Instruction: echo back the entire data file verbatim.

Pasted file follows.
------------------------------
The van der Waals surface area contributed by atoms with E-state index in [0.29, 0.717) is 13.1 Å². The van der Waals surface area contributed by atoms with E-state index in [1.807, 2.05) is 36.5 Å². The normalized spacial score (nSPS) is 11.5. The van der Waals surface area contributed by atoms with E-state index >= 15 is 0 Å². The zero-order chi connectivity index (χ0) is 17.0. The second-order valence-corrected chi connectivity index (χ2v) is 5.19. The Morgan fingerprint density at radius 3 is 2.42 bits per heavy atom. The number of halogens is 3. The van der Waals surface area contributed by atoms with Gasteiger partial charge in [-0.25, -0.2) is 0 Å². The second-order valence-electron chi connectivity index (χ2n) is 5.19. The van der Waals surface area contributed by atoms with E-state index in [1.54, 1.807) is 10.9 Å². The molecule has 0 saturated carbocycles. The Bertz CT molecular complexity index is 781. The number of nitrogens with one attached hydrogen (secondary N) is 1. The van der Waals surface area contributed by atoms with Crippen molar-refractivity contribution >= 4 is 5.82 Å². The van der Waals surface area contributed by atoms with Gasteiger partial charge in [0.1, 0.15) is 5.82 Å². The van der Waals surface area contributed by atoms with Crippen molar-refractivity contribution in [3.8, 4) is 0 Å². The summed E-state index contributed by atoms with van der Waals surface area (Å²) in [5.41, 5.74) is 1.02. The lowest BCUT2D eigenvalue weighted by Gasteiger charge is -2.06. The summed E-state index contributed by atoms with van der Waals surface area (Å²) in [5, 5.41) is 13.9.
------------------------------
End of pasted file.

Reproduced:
The van der Waals surface area contributed by atoms with E-state index in [0.29, 0.717) is 13.1 Å². The van der Waals surface area contributed by atoms with E-state index in [1.807, 2.05) is 36.5 Å². The normalized spacial score (nSPS) is 11.5. The van der Waals surface area contributed by atoms with E-state index >= 15 is 0 Å². The zero-order chi connectivity index (χ0) is 17.0. The second-order valence-corrected chi connectivity index (χ2v) is 5.19. The Morgan fingerprint density at radius 3 is 2.42 bits per heavy atom. The number of halogens is 3. The van der Waals surface area contributed by atoms with Gasteiger partial charge in [-0.25, -0.2) is 0 Å². The second-order valence-electron chi connectivity index (χ2n) is 5.19. The van der Waals surface area contributed by atoms with E-state index in [1.54, 1.807) is 10.9 Å². The molecule has 0 saturated carbocycles. The Bertz CT molecular complexity index is 781. The number of nitrogens with one attached hydrogen (secondary N) is 1. The van der Waals surface area contributed by atoms with Crippen molar-refractivity contribution >= 4 is 5.82 Å². The van der Waals surface area contributed by atoms with Gasteiger partial charge in [0.1, 0.15) is 5.82 Å². The van der Waals surface area contributed by atoms with Crippen molar-refractivity contribution in [3.8, 4) is 0 Å². The summed E-state index contributed by atoms with van der Waals surface area (Å²) in [5.41, 5.74) is 1.02. The lowest BCUT2D eigenvalue weighted by Gasteiger charge is -2.06. The summed E-state index contributed by atoms with van der Waals surface area (Å²) in [5, 5.41) is 13.9.